"I always knew he'd be back someday," James said somberly. "Wish I were still living. I'd love to give him another taste of my wand!"
"You would only die again, Potter. His power has become even more terrible than it was then."
"You would know, wouldn't you?" James retorted nastily.
"Honey!" Lily exclaimed sharply, laying a restraining hand on her husband's arm.
"Sometimes I think Muggles are smarter than we are. Their statues keep their mouths shut," came the caustic, rhetorical retort.
"Let him be," Lily admonished her husband. "Can't you let the poor man grieve in peace for once?"
"I have nothing left to grieve with. I think my heart has turned to stone."
"Nonsense, you're here, aren't you?" Lily pointed out gently.
"Even if you are late..." James added.
"Honey!" Lily scolded. Baby Potter began crying and Lily tried in vain to quiet him.
"And he's still a noisy, demanding, nasty little brute," came the venomous comment over the infant's cries. "Some things never change."
"He is my son!" James snapped in an angry, offended voice.
"Yes, I can see the resemblance."
"Why are you here, Severus? What do you want?"
Silence, save for the whimpering of the infant who was slowly drifting back to sleep in his mother's arms. Then, "I came to tell you. I have killed your betrayer. It wasn't Sirius. It was Peter."
"Well yeah, I could have told you that years ago."
"Why didn't you tell me that you had made Wormtail your Secret Keeper? All these years, I thought it was Sirius!"
James shrugged indifferently. "You never asked. You just assumed."
"This is madness. Talking to statues..."
"You say that every year, and yet every year you come back here. You need to move on."
"Easy for you to say, Potter. You are not the one with obligations to fulfill."
"Take care of Harry. If I were still living, that's the only obligation I would ask you to fulfill. I don't need anything...we would not ask for anything more than that."
"It's not as simple as that, Potter. I thought that killing Pettigrew would free me from this place, but it hasn't."
"Revenge never frees anyone from pain, Severus. That calls for something higher and considerably rarer," said James.
"I cannot forgive. I haven't the desire or the capacity."
"Then you will become bound to this place forever. Until you have become moving, talking stone like us."
"Then I will be bound here, if that is my fate. But I swear to you that I will find a way to destroy your murderer once and for all for what he did here sixteen years ago. He will not be defeated by a child this time!"
"He was not defeated by a child before, dear. He was defeated by love, by sacrifice," Lily pointed out.
The traveler replied viciously, "I know sacrifice! I have come here because of it!" There was a long, tense pause, and then, "But love...I have forgotten...if I ever had the capacity, I have long since lost it."
Lily stared at him with a mournful expression while James looked away. "I wish that I could help you," she said. "If I were not stone I would grieve for you too, for I think that you also have died here."
"I don't want your pity," came the icy reply.
"I know, but you'll have it anyway," came the defiant yet honest response.
"What do you want from us, anyway, Severus?" James asked unsympathetically, glaring at the visitor.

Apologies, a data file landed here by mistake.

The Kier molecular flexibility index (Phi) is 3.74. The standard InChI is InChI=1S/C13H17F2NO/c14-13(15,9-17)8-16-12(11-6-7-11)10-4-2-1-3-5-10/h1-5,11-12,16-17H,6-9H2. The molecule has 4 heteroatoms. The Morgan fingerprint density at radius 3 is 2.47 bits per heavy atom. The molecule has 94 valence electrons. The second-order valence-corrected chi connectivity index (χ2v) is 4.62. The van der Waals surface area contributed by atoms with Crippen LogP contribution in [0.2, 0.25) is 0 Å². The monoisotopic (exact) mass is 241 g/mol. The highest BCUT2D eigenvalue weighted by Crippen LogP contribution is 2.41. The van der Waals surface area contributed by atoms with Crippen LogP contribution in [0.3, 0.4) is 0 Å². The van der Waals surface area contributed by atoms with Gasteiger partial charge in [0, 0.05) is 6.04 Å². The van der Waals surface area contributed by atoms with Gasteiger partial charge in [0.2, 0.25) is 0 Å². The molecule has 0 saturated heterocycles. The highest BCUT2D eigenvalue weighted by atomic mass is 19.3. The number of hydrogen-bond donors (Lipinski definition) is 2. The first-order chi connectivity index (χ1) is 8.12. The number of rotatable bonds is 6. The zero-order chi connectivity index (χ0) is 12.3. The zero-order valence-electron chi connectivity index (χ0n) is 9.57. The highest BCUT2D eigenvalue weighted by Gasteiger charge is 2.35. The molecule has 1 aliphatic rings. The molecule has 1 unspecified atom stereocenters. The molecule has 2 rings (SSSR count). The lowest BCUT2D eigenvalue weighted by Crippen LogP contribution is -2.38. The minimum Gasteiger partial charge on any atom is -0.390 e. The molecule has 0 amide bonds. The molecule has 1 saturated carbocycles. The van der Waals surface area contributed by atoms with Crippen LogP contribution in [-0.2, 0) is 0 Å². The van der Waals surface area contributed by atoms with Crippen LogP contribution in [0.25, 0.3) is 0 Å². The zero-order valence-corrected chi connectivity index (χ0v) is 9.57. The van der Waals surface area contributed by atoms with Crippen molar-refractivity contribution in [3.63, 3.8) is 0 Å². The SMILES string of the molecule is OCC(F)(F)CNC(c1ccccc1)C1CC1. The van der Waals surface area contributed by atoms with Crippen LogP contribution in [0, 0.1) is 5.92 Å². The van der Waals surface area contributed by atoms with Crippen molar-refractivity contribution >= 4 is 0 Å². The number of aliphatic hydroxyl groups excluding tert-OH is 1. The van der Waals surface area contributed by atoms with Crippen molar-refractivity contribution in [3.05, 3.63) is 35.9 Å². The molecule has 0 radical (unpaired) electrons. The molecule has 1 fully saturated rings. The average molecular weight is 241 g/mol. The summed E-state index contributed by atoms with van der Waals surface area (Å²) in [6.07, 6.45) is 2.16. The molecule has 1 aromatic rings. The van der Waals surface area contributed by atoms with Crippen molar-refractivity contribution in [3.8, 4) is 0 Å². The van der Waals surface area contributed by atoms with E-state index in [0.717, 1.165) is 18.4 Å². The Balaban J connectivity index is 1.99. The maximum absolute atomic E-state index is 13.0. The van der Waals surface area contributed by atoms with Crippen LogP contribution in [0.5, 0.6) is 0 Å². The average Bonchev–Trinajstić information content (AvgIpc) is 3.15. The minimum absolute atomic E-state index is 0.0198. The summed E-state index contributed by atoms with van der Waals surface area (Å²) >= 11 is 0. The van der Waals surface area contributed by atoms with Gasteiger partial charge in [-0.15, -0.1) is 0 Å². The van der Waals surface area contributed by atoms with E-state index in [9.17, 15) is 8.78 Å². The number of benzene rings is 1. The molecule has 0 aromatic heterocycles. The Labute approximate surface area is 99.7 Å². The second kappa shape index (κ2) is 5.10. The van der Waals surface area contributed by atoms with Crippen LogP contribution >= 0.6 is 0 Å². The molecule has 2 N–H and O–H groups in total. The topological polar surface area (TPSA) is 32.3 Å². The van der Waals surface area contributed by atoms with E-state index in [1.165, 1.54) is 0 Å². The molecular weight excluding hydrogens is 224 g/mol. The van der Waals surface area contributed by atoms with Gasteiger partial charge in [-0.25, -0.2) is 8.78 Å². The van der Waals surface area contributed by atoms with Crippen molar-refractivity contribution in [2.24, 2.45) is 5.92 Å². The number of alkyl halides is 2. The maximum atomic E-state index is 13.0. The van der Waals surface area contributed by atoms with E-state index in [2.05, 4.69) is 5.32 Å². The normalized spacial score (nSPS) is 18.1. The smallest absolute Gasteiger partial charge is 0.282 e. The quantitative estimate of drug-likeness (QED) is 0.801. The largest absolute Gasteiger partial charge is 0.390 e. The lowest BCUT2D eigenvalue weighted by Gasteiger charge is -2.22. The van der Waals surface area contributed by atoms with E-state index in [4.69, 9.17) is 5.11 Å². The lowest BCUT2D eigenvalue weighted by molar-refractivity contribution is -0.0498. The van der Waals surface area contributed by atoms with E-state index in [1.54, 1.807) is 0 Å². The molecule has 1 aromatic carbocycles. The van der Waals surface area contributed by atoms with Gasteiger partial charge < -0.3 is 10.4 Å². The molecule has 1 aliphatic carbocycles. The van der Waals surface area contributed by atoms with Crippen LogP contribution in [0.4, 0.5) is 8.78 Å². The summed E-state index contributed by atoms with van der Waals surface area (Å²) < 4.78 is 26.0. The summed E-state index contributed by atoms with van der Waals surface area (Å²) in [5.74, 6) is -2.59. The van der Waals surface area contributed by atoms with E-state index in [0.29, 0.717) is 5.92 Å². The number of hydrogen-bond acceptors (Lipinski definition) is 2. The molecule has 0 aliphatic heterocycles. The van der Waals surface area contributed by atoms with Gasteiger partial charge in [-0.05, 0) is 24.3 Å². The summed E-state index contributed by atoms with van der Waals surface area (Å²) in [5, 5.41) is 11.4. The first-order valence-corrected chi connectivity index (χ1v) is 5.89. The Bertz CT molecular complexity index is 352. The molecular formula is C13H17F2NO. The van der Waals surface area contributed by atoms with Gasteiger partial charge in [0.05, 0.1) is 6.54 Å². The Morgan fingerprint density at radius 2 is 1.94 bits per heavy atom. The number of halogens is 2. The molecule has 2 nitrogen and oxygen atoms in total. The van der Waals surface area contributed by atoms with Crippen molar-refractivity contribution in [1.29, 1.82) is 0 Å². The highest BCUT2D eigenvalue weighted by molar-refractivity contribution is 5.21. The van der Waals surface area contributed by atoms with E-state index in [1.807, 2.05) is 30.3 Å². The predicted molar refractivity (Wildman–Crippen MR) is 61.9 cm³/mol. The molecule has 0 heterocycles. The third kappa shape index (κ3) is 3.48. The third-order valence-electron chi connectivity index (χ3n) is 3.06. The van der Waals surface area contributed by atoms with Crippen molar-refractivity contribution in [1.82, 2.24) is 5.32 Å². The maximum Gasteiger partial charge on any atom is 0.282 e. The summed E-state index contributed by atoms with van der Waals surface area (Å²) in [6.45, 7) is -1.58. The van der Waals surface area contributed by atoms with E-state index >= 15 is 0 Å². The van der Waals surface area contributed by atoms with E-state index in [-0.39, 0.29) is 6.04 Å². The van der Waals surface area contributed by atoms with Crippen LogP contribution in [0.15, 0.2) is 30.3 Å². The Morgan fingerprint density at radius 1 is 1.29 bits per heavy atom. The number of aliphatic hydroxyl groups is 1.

"I don't know. I hoped you would tell me. I hate coming here."
"Yet you do it year after year. Go home Severus. Tend to your war in your time. Ours is over. We want nothing from you. You owe us nothing."
There was a brief moment of silence, then Lily stated softly, "There was nothing you could have done, dear. We knew what the price might be when we chose to fight Him. We all did what we had to do."
"What we had to do..." the visitor echoed bitterly. "And it was all in vain. He is back."
"Yes, but now you know how He can be defeated. And perhaps the reason you are alive is to make sure that happens."
"Do you want to know what I want? Do you really want to know? I want to be free of Him! Free of you and your offspring! I am tired of obligation!"
James looked away. Lily turned to him and whispered something in his ear that sounded very much like, "I think it's time."
James shook his head and murmured, "No. Think of our son! Think of You Know Who being powerful again!"
"Our son is old enough to take care of himself now, and Severus needs to hear it!" Lily hissed. "Look, it has to start somewhere if His power is ever to be broken again."
James crossed his arms, stared stoically straight ahead. "No."
"How dare you lecture him when you are just like him?"
The visitor snorted and thought that Dumbledore had done a commendable job on the enchanted statues. They sounded so very much like the people he remembered.
James continued to stand in stubborn silence, arms crossed, expression set. Lily sighed in exasperation. "He'll come around eventually," she told the visitor quietly, regretfully. "I know he will."
"But will I still be alive by then?" came the bitter, ironic response.
"I cannot speak for James. Or for Harry, when he learns the truth," Lily decided, "But for my part, for what it's worth, I forgive you."
"I don't care."
"That's not true!"
"Yes...it is." And with that, the visitor turned his back on the statues, on the past, on duty and obligation. Behind him, in the place where Lord Voldemort had fallen, the memorial to the Potter family was still talking. He tried to ignore their voices, and found that he couldn't quite succeed.
"He'll come around eventually," Lily told James firmly. "I know he will."
"But will our son still be alive by then?" came the bitter, ironic response.